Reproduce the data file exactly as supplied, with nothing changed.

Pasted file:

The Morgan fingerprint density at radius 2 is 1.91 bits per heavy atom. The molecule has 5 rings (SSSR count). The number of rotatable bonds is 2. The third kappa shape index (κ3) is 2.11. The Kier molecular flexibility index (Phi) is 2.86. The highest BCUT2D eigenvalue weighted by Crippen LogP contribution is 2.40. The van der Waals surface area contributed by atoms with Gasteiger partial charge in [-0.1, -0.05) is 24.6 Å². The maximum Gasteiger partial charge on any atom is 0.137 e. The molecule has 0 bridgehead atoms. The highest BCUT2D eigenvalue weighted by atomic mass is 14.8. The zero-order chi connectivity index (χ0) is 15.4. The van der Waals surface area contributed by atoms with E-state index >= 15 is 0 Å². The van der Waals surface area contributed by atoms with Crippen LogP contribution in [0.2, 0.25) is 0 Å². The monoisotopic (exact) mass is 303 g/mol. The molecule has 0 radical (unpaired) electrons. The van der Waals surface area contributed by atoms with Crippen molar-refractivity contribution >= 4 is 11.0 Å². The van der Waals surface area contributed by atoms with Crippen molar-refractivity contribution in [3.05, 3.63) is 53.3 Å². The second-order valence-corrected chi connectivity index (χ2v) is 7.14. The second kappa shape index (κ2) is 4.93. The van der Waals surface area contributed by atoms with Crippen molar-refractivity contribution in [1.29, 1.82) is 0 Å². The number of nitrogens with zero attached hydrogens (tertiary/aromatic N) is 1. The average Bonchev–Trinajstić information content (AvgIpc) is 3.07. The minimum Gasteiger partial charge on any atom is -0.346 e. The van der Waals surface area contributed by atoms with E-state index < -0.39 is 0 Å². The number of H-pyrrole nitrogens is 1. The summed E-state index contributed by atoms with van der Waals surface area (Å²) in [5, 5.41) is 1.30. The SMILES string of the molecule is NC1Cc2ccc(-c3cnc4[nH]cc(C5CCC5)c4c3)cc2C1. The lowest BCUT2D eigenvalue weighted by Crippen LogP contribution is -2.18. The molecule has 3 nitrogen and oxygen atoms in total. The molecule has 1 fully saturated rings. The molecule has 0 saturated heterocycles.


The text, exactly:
The Morgan fingerprint density at radius 2 is 1.91 bits per heavy atom. The molecule has 5 rings (SSSR count). The number of rotatable bonds is 2. The third kappa shape index (κ3) is 2.11. The Kier molecular flexibility index (Phi) is 2.86. The highest BCUT2D eigenvalue weighted by Crippen LogP contribution is 2.40. The van der Waals surface area contributed by atoms with Gasteiger partial charge in [-0.1, -0.05) is 24.6 Å². The maximum Gasteiger partial charge on any atom is 0.137 e. The molecule has 0 bridgehead atoms. The highest BCUT2D eigenvalue weighted by atomic mass is 14.8. The zero-order chi connectivity index (χ0) is 15.4. The van der Waals surface area contributed by atoms with E-state index >= 15 is 0 Å². The van der Waals surface area contributed by atoms with Crippen LogP contribution in [0.2, 0.25) is 0 Å². The monoisotopic (exact) mass is 303 g/mol. The molecule has 0 radical (unpaired) electrons. The van der Waals surface area contributed by atoms with Crippen molar-refractivity contribution >= 4 is 11.0 Å². The van der Waals surface area contributed by atoms with Crippen molar-refractivity contribution in [3.05, 3.63) is 53.3 Å². The second-order valence-corrected chi connectivity index (χ2v) is 7.14. The second kappa shape index (κ2) is 4.93. The van der Waals surface area contributed by atoms with Crippen molar-refractivity contribution in [1.29, 1.82) is 0 Å². The number of nitrogens with zero attached hydrogens (tertiary/aromatic N) is 1. The average Bonchev–Trinajstić information content (AvgIpc) is 3.07. The minimum Gasteiger partial charge on any atom is -0.346 e. The van der Waals surface area contributed by atoms with E-state index < -0.39 is 0 Å². The number of H-pyrrole nitrogens is 1. The summed E-state index contributed by atoms with van der Waals surface area (Å²) in [5, 5.41) is 1.30. The SMILES string of the molecule is NC1Cc2ccc(-c3cnc4[nH]cc(C5CCC5)c4c3)cc2C1. The lowest BCUT2D eigenvalue weighted by Crippen LogP contribution is -2.18. The molecule has 3 nitrogen and oxygen atoms in total. The molecule has 1 fully saturated rings. The molecule has 0 saturated heterocycles.